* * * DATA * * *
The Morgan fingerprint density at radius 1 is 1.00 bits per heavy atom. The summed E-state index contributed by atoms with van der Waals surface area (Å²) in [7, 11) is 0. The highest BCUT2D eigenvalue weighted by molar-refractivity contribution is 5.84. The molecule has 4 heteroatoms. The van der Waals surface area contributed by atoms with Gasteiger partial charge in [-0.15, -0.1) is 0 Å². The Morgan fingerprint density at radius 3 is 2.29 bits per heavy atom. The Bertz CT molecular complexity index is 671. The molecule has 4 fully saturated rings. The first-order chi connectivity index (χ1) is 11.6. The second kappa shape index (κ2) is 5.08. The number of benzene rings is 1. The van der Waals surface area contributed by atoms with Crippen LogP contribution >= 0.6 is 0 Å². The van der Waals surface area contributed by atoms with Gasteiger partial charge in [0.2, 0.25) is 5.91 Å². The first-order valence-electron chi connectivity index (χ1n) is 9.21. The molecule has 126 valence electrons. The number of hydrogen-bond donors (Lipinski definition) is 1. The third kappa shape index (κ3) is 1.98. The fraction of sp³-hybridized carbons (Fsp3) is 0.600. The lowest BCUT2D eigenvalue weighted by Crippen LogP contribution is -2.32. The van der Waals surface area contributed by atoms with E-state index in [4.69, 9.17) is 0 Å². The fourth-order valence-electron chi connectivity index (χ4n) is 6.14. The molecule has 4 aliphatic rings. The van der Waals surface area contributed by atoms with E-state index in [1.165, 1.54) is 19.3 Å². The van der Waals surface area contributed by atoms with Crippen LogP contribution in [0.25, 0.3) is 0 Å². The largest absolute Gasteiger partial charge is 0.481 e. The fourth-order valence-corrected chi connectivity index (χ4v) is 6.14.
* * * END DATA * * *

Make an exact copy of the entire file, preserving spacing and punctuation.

The Morgan fingerprint density at radius 1 is 1.00 bits per heavy atom. The summed E-state index contributed by atoms with van der Waals surface area (Å²) in [7, 11) is 0. The highest BCUT2D eigenvalue weighted by molar-refractivity contribution is 5.84. The molecule has 4 heteroatoms. The van der Waals surface area contributed by atoms with Gasteiger partial charge in [-0.15, -0.1) is 0 Å². The Morgan fingerprint density at radius 3 is 2.29 bits per heavy atom. The Bertz CT molecular complexity index is 671. The molecule has 4 fully saturated rings. The first-order chi connectivity index (χ1) is 11.6. The second kappa shape index (κ2) is 5.08. The number of benzene rings is 1. The van der Waals surface area contributed by atoms with Crippen LogP contribution >= 0.6 is 0 Å². The van der Waals surface area contributed by atoms with Gasteiger partial charge in [0.2, 0.25) is 5.91 Å². The first-order valence-electron chi connectivity index (χ1n) is 9.21. The molecule has 126 valence electrons. The number of hydrogen-bond donors (Lipinski definition) is 1. The third kappa shape index (κ3) is 1.98. The fraction of sp³-hybridized carbons (Fsp3) is 0.600. The lowest BCUT2D eigenvalue weighted by Crippen LogP contribution is -2.32. The van der Waals surface area contributed by atoms with E-state index in [4.69, 9.17) is 0 Å². The fourth-order valence-electron chi connectivity index (χ4n) is 6.14. The molecule has 4 aliphatic rings. The van der Waals surface area contributed by atoms with E-state index in [1.165, 1.54) is 19.3 Å². The van der Waals surface area contributed by atoms with Crippen LogP contribution in [0.25, 0.3) is 0 Å². The largest absolute Gasteiger partial charge is 0.481 e. The fourth-order valence-corrected chi connectivity index (χ4v) is 6.14.